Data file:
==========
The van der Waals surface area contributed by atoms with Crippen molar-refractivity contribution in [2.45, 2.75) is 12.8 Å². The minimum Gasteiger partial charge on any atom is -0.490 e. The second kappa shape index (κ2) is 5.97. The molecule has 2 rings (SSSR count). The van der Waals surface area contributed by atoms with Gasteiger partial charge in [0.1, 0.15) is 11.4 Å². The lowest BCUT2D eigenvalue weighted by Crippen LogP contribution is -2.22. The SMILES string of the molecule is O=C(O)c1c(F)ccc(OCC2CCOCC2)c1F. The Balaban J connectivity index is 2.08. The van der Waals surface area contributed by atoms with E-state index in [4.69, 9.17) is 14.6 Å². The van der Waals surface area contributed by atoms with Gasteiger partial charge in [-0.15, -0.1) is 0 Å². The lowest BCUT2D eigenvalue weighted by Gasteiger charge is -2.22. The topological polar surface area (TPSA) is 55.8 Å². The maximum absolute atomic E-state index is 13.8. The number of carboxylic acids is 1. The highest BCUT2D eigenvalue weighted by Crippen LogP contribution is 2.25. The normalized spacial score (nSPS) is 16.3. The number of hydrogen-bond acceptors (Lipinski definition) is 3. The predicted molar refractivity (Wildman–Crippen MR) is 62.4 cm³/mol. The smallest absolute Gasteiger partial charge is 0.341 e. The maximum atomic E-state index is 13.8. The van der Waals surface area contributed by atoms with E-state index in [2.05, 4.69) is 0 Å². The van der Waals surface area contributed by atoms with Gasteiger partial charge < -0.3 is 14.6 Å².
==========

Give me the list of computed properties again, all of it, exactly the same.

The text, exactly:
The van der Waals surface area contributed by atoms with Crippen molar-refractivity contribution in [2.45, 2.75) is 12.8 Å². The minimum Gasteiger partial charge on any atom is -0.490 e. The second kappa shape index (κ2) is 5.97. The molecule has 2 rings (SSSR count). The van der Waals surface area contributed by atoms with Gasteiger partial charge in [0.1, 0.15) is 11.4 Å². The lowest BCUT2D eigenvalue weighted by Crippen LogP contribution is -2.22. The SMILES string of the molecule is O=C(O)c1c(F)ccc(OCC2CCOCC2)c1F. The Balaban J connectivity index is 2.08. The van der Waals surface area contributed by atoms with E-state index in [4.69, 9.17) is 14.6 Å². The van der Waals surface area contributed by atoms with Gasteiger partial charge in [-0.15, -0.1) is 0 Å². The lowest BCUT2D eigenvalue weighted by Gasteiger charge is -2.22. The topological polar surface area (TPSA) is 55.8 Å². The maximum absolute atomic E-state index is 13.8. The number of carboxylic acids is 1. The highest BCUT2D eigenvalue weighted by Crippen LogP contribution is 2.25. The normalized spacial score (nSPS) is 16.3. The number of hydrogen-bond acceptors (Lipinski definition) is 3. The predicted molar refractivity (Wildman–Crippen MR) is 62.4 cm³/mol. The smallest absolute Gasteiger partial charge is 0.341 e. The maximum atomic E-state index is 13.8. The van der Waals surface area contributed by atoms with E-state index in [2.05, 4.69) is 0 Å². The van der Waals surface area contributed by atoms with Gasteiger partial charge < -0.3 is 14.6 Å².